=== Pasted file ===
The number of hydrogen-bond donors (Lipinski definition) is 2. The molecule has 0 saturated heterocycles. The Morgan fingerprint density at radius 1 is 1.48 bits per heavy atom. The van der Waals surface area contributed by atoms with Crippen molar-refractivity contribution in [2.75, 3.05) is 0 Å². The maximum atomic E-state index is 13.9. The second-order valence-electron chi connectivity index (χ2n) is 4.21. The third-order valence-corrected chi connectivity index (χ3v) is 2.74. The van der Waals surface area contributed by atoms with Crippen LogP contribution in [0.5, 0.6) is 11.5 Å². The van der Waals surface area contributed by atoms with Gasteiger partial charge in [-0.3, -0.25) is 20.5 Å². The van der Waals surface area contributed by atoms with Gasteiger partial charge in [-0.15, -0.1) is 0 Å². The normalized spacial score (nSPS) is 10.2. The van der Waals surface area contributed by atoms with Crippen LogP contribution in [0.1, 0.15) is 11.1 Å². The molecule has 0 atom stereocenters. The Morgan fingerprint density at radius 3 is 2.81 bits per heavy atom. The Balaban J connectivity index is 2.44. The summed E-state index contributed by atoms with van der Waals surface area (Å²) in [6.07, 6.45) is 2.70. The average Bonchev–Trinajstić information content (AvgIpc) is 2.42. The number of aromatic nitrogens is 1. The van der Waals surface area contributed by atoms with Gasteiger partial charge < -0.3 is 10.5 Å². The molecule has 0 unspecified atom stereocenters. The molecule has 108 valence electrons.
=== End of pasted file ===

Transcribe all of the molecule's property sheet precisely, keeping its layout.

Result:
The number of hydrogen-bond donors (Lipinski definition) is 2. The molecule has 0 saturated heterocycles. The Morgan fingerprint density at radius 1 is 1.48 bits per heavy atom. The van der Waals surface area contributed by atoms with Crippen molar-refractivity contribution in [2.75, 3.05) is 0 Å². The maximum atomic E-state index is 13.9. The second-order valence-electron chi connectivity index (χ2n) is 4.21. The third-order valence-corrected chi connectivity index (χ3v) is 2.74. The van der Waals surface area contributed by atoms with Crippen LogP contribution in [0.5, 0.6) is 11.5 Å². The van der Waals surface area contributed by atoms with Gasteiger partial charge in [-0.3, -0.25) is 20.5 Å². The van der Waals surface area contributed by atoms with Gasteiger partial charge in [-0.15, -0.1) is 0 Å². The normalized spacial score (nSPS) is 10.2. The van der Waals surface area contributed by atoms with Crippen LogP contribution in [0.1, 0.15) is 11.1 Å². The molecule has 0 atom stereocenters. The Morgan fingerprint density at radius 3 is 2.81 bits per heavy atom. The Balaban J connectivity index is 2.44. The summed E-state index contributed by atoms with van der Waals surface area (Å²) in [6.07, 6.45) is 2.70. The average Bonchev–Trinajstić information content (AvgIpc) is 2.42. The number of aromatic nitrogens is 1. The van der Waals surface area contributed by atoms with Gasteiger partial charge < -0.3 is 10.5 Å². The molecule has 0 unspecified atom stereocenters. The molecule has 108 valence electrons.